North Carolina-based Company to Offer Gigabit Internet Before Google
March 12, 2014 2:31 PM
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The service will be available in the next 60 days
North Carolina residents are on the list for Google's Fiber deployment of super fast internet speeds, but gigabit speeds are coming sooner than previously thought -- and not via Google.
, North Carolina-based RST Fiber will beat Google to the punch in the Tar Heel state with the promise of gigabit internet speeds within the next 60 days.
Aside from gigabit speeds, RST Fiber also promises a la carte TV services (rather than packages) and uncompressed video including 4K.
Privately held RST Fiber's network runs from the coast to the mountains, spanning about 3,100 miles.
"The 5G network is here," said RST Fiber co-founder and CEO Dan Limerick. "This network will enable the Internet of Everything."
RST Fiber uses Cisco technology to operate its network, which is the creator of the term "Internet of Everything." It's defined as smart devices of all kinds (computers, phones, TVs, thermostats, etc.) having Internet connectivity and connecting people.
To provide access to the high-speed service, RST will
install Wi-Fi towers around Raleigh that have a 1.5 to 2 mile operating radius
. Once within the operating range, users will simply type in a password to login and connect.
RST Fiber will first roll out to Raleigh, with south Charlotte following over the next month. Asheville will receive service about the same time as Raleigh, and some ares of the Triangle outside of Raleigh also will be linked to RST Fiber (although it's not yet clear where).
RST's internet service is expected to cost $99 a month, with TV and other services yet to be priced (RST is working with content providers at the moment).
Currently, Google Fiber has data transfer speeds of 1 gigabit per second. It went live in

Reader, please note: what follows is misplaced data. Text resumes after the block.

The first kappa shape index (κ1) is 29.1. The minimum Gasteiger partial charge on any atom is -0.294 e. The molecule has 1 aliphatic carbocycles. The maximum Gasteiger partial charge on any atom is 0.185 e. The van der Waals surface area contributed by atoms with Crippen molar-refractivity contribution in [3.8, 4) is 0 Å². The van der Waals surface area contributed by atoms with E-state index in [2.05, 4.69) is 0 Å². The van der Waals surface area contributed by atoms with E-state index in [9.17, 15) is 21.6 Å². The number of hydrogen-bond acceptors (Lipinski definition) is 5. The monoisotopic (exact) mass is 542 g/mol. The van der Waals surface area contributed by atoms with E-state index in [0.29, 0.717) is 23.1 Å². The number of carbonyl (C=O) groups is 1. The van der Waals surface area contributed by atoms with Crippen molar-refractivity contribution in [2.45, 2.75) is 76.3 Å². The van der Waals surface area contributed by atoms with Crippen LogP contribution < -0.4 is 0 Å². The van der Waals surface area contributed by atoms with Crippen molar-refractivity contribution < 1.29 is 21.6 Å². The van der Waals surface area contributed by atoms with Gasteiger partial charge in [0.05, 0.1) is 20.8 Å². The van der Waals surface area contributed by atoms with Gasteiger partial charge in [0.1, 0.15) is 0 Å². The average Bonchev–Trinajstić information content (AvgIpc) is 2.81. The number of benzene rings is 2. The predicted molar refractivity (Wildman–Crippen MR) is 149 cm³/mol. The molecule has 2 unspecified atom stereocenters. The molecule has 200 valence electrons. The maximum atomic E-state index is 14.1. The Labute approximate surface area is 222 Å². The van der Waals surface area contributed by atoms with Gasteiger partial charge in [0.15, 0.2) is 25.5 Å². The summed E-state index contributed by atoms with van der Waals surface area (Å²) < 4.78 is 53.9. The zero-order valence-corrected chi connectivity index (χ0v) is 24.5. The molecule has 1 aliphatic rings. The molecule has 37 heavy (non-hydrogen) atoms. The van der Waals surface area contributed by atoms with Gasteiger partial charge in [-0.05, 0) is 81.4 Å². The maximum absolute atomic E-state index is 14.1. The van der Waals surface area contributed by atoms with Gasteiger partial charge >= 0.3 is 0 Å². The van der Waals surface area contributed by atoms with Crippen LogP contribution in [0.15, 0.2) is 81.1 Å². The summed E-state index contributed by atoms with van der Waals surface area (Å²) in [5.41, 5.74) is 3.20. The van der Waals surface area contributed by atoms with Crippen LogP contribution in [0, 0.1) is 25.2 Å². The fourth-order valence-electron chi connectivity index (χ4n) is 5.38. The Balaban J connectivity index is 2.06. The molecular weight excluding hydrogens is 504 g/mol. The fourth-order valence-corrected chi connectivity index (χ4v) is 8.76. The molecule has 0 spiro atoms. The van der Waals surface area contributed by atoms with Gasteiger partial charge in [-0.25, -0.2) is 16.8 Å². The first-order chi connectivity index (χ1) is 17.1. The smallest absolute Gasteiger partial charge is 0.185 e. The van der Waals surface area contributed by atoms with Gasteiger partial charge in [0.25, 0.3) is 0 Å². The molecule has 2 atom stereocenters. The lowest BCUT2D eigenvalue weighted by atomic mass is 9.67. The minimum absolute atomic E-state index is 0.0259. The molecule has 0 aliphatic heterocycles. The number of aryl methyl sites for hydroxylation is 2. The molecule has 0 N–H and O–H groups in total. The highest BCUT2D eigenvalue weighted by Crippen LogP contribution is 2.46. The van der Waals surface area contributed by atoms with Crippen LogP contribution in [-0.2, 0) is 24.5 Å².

in 2012, starting off with 700Mbps downloads and 600Mbps uploads.
In April of last year, it was reported that Google Fiber would expand to
. It plans to build its gigabit network in North Carolina in the future.
Triangle Business Journal
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landline or wireless
3/12/2014 7:49:46 PM
The Wi-fi mention in this confuses me.
Are users going to access this system wirelessly from their homes?
If so what wifi protocol supports these speeds?
RE: landline or wireless
3/12/2014 8:27:21 PM
RE: landline or wireless
3/13/2014 3:33:49 AM
There is a similar technology used here in Australia known as "Wireless DSL".
So it would probably use the same principle.
Basically a company sets up a "WiMAX" tower which is then fed via a microwave back-haul dish (In this case Fiber) and is then sent to a receiver in the residents home, which is usually fixed to a roof or a wall and then using regular ole' Wifi or Ethernet cable is then connected to your router/modem so your devices can connect to it.
It's a fantastic way to get coverage to more consumers without having to burden a ton of costs related to digging/laying/stringing up cables.
The name however is mostly just marketing, hence why you shouldn't allow marketing departments to control technical aspects, thus it would just be "Fixed wireless" or something like WiMAX.
I'm surprised more rural areas in the USA don't have something similar, it's fairly common place in the lesser densely populated areas of Australia so people didn't have to put-up with 3G or Satellite or lord-forbid... IDSN/Dial-up/Dual-balanced IDSN/Dial-up.
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